It’s funny to think that this is Alexander Tucker’s first Latitudes session, as he’s always felt like a part of the Southern family. From being one of the driving forces behind the first release on Latitudes (Ginnungagap) to providing artwork, playing on the same bills or collaborating with musicians in our stable, Alex has also felt like a fellow walking the same path as us, and has been top of our list to do a session since we started the series.
What Alex does is pretty close to musical alchemy. Carefully constructing and layering fully orchestrated pieces from deceptively simple beginnings using guitar, mandolin, cello and most importantly his voice. It’s his voice which has always set him apart from other psych/folk explorers for me: wonderfully English and simultaneously otherworldly, something of his humble and extremely thoughtful nature comes through his self-harmonising and often wordless refrains. Along with a playful sense of humour you can sense something quite melancholy at its core.
Live, watching Alex loop and build his work is never less than fascinating and this studio session has succeeded in capturing some of this subtle magic. And, as in many of his live performances, Alex has been well-served by the people with whom he collaborates. Here, Duke Garwood’s clarinet weaves around the brooding, building tracks, and towards slow-boiling crescendos while Harvey Birrell’s characteristically well-judged production never spills over into the consciousness of the listener.
The Latitudes session with Decomposed Orchestra makes a beautiful companion piece to Alex’s excellent albums on ATP – the open ‘anything goes’ format sees him explore much longer compositions and pushing himself in a more psychedelic / freak-out direction. This recording will no doubt serve as an important documentation of this point in the evolving opus of this incredibly talented performer and songwriter.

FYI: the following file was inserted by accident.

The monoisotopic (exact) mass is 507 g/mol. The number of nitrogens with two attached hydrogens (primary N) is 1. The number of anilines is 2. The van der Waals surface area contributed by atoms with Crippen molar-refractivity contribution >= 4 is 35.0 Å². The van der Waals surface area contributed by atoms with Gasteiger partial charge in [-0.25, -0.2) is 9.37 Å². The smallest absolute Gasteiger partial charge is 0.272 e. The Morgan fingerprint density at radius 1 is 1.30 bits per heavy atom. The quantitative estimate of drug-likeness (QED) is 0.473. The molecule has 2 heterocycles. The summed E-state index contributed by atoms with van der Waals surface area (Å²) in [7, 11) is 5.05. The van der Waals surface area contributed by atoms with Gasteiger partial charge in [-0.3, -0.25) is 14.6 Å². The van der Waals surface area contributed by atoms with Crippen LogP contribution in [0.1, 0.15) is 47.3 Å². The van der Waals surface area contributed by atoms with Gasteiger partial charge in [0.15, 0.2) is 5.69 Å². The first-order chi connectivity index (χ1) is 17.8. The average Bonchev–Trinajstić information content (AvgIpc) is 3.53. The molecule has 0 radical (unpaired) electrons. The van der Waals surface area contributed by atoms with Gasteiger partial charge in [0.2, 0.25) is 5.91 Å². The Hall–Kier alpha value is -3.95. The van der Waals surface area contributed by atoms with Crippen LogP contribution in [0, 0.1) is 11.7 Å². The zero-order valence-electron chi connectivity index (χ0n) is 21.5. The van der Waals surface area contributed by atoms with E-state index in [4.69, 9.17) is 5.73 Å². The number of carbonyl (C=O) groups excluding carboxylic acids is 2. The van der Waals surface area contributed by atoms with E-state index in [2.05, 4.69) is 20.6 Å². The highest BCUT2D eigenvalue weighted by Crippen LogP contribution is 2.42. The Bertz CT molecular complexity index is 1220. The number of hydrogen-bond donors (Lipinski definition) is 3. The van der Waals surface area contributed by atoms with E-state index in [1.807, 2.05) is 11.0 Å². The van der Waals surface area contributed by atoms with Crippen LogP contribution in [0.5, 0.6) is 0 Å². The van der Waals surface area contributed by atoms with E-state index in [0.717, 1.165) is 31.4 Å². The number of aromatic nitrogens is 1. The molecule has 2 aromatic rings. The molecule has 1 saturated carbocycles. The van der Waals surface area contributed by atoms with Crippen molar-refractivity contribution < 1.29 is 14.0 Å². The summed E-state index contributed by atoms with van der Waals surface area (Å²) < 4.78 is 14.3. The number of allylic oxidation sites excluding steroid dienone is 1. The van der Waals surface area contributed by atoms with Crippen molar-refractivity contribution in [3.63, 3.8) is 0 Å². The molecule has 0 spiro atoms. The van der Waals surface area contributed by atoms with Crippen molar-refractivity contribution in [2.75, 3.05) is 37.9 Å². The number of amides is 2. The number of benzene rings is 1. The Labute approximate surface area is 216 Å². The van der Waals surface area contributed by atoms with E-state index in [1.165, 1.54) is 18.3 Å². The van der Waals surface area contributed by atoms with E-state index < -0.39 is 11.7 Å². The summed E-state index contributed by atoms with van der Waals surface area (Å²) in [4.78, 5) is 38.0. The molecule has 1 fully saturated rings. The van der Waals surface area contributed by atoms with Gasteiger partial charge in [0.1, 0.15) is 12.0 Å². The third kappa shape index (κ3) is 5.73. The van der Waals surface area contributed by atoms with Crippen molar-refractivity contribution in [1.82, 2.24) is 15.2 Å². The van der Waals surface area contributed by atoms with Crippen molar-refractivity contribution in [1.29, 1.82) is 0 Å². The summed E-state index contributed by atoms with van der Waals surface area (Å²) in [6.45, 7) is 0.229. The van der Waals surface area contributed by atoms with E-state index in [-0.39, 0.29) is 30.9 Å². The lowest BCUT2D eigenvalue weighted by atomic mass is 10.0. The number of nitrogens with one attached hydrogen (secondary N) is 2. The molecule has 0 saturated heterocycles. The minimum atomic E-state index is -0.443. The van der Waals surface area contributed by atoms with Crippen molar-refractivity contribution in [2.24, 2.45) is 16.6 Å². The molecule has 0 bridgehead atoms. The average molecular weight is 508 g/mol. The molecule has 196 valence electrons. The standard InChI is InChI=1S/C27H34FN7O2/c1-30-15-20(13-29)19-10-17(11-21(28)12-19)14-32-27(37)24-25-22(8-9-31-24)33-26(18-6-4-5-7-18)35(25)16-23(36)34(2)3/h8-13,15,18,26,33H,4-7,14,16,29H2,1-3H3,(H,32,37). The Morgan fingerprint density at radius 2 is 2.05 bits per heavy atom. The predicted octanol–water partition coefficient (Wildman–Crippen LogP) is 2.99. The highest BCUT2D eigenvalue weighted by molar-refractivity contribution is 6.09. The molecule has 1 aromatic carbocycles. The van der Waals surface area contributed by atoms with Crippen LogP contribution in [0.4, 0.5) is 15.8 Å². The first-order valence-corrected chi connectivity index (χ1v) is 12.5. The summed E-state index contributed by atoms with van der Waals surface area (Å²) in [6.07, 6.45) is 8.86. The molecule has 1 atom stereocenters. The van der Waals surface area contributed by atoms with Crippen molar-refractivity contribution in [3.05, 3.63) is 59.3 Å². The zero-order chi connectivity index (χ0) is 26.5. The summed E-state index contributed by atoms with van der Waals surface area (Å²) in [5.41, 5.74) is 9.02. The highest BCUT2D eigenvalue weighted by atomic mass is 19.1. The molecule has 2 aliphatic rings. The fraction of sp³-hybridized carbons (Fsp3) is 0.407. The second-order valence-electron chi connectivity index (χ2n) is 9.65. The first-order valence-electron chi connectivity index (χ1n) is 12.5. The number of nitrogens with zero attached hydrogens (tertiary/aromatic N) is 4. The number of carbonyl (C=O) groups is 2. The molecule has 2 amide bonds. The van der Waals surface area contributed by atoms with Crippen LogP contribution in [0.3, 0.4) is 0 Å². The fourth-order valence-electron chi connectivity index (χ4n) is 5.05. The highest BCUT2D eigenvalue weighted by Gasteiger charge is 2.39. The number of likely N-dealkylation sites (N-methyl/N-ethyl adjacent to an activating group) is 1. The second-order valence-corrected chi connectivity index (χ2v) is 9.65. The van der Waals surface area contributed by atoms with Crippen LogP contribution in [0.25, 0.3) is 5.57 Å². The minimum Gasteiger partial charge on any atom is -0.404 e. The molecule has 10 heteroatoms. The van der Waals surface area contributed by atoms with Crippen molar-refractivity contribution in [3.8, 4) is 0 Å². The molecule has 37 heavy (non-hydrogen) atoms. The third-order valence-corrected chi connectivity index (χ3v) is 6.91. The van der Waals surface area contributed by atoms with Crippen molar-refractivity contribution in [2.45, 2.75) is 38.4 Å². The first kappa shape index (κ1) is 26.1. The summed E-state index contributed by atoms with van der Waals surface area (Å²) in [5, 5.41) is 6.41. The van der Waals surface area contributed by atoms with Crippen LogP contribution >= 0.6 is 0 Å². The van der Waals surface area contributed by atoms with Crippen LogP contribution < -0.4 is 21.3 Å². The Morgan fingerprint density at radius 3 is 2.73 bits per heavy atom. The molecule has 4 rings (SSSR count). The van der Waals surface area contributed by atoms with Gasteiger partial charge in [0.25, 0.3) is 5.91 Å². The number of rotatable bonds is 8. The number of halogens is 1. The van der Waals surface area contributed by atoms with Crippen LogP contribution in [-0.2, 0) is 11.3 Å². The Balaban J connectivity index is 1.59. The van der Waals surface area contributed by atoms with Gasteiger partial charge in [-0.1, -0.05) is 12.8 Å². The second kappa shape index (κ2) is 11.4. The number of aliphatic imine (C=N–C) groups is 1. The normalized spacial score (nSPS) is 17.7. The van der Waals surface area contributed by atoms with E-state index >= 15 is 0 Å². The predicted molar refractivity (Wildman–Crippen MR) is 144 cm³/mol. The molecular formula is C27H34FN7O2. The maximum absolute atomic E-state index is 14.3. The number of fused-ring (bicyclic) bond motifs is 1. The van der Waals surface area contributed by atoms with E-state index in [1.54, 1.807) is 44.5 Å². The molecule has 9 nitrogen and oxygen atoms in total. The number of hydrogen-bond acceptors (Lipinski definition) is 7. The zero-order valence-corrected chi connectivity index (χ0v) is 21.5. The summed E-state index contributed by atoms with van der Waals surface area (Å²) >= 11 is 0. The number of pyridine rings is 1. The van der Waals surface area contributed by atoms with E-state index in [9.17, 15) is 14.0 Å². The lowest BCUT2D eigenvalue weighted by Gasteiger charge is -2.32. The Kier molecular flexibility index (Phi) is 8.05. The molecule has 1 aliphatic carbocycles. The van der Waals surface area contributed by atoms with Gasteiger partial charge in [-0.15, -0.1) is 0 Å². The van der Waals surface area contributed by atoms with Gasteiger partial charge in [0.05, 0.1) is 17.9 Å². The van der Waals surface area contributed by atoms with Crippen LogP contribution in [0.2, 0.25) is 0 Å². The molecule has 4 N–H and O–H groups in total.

Includes MP3 download code redeemable from the label: After several years focusing predominantly on film and video, Koen Holtkamp began working with sound in 1997. He co-founded the Apestaartje collective/label in 1998 while studying at The Art Institute of Chicago. The label released works by like-minded artists from Australia, Japan, Germany, Austria, France, and the US as well as several of his own works. Holtkamp has released two solo albums under the name Aero (Apestaartje) and four albums as Mountains (Apestaartje, Catsup Plate, Thrill Jockey), a duo project with Brendon Anderegg, as well as an album under his own name (Type). Gravity/Bees marks his first solo release on Thrill Jockey.
Quadtych Volume One presents Parts One and Two of Cam Deasʼ colossal Quadtych for 12 string guitar, a four part piece spanning over 70 minutes in total.
Recorded in one evening at Londonʼs Roundhouse in December 2010 by Jack Allett, though over a year and a half since its initial sketches, it is his first composed work for 12 string guitar since the 2009 split tour LP with Spoono/Jack Allett on Blackest Rainbow.
It’s raining outside. The faint noise of the rain in the trees perfectly couches the moment I start listening to this album in melancholic anticipation…
The album, since you’re asking, is A Cradle In The Bowery, the first solo record from Chicago’s own, the brilliant, Zelienople; going under his given name, Matt Cristensen.